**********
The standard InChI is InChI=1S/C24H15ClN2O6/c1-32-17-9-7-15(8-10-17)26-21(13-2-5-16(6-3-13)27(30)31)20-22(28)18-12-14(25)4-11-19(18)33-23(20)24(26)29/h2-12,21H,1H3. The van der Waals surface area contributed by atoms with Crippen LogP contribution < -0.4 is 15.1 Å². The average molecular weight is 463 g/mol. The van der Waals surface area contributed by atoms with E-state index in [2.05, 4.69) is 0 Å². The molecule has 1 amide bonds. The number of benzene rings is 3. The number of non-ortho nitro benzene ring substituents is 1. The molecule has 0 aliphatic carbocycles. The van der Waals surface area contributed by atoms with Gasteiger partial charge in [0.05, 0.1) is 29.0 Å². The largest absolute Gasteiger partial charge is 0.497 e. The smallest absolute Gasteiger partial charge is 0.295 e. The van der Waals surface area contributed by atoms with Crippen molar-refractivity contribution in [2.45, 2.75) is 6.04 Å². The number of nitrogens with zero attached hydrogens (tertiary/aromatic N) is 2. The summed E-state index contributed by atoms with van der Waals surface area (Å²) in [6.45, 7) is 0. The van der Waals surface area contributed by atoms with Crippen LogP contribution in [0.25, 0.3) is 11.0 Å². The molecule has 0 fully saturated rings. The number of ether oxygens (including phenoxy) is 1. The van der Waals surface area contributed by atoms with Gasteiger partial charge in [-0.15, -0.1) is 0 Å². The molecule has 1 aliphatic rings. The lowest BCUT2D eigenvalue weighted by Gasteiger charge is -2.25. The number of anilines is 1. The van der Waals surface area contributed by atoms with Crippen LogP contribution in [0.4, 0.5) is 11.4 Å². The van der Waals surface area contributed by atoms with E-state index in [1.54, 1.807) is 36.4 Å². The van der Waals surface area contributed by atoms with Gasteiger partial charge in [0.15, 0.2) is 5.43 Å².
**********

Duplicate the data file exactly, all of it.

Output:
The standard InChI is InChI=1S/C24H15ClN2O6/c1-32-17-9-7-15(8-10-17)26-21(13-2-5-16(6-3-13)27(30)31)20-22(28)18-12-14(25)4-11-19(18)33-23(20)24(26)29/h2-12,21H,1H3. The van der Waals surface area contributed by atoms with Crippen LogP contribution < -0.4 is 15.1 Å². The average molecular weight is 463 g/mol. The van der Waals surface area contributed by atoms with E-state index in [2.05, 4.69) is 0 Å². The molecule has 1 amide bonds. The number of benzene rings is 3. The number of non-ortho nitro benzene ring substituents is 1. The molecule has 0 aliphatic carbocycles. The van der Waals surface area contributed by atoms with Gasteiger partial charge in [0.05, 0.1) is 29.0 Å². The largest absolute Gasteiger partial charge is 0.497 e. The smallest absolute Gasteiger partial charge is 0.295 e. The van der Waals surface area contributed by atoms with Crippen molar-refractivity contribution in [2.45, 2.75) is 6.04 Å². The number of nitrogens with zero attached hydrogens (tertiary/aromatic N) is 2. The summed E-state index contributed by atoms with van der Waals surface area (Å²) in [6.45, 7) is 0. The van der Waals surface area contributed by atoms with Crippen LogP contribution in [0.25, 0.3) is 11.0 Å². The molecule has 0 fully saturated rings. The number of ether oxygens (including phenoxy) is 1. The van der Waals surface area contributed by atoms with Gasteiger partial charge in [-0.15, -0.1) is 0 Å². The molecule has 1 aliphatic rings. The lowest BCUT2D eigenvalue weighted by Gasteiger charge is -2.25. The number of anilines is 1. The van der Waals surface area contributed by atoms with Crippen LogP contribution in [0.4, 0.5) is 11.4 Å². The van der Waals surface area contributed by atoms with E-state index in [1.54, 1.807) is 36.4 Å². The van der Waals surface area contributed by atoms with Gasteiger partial charge in [0.15, 0.2) is 5.43 Å².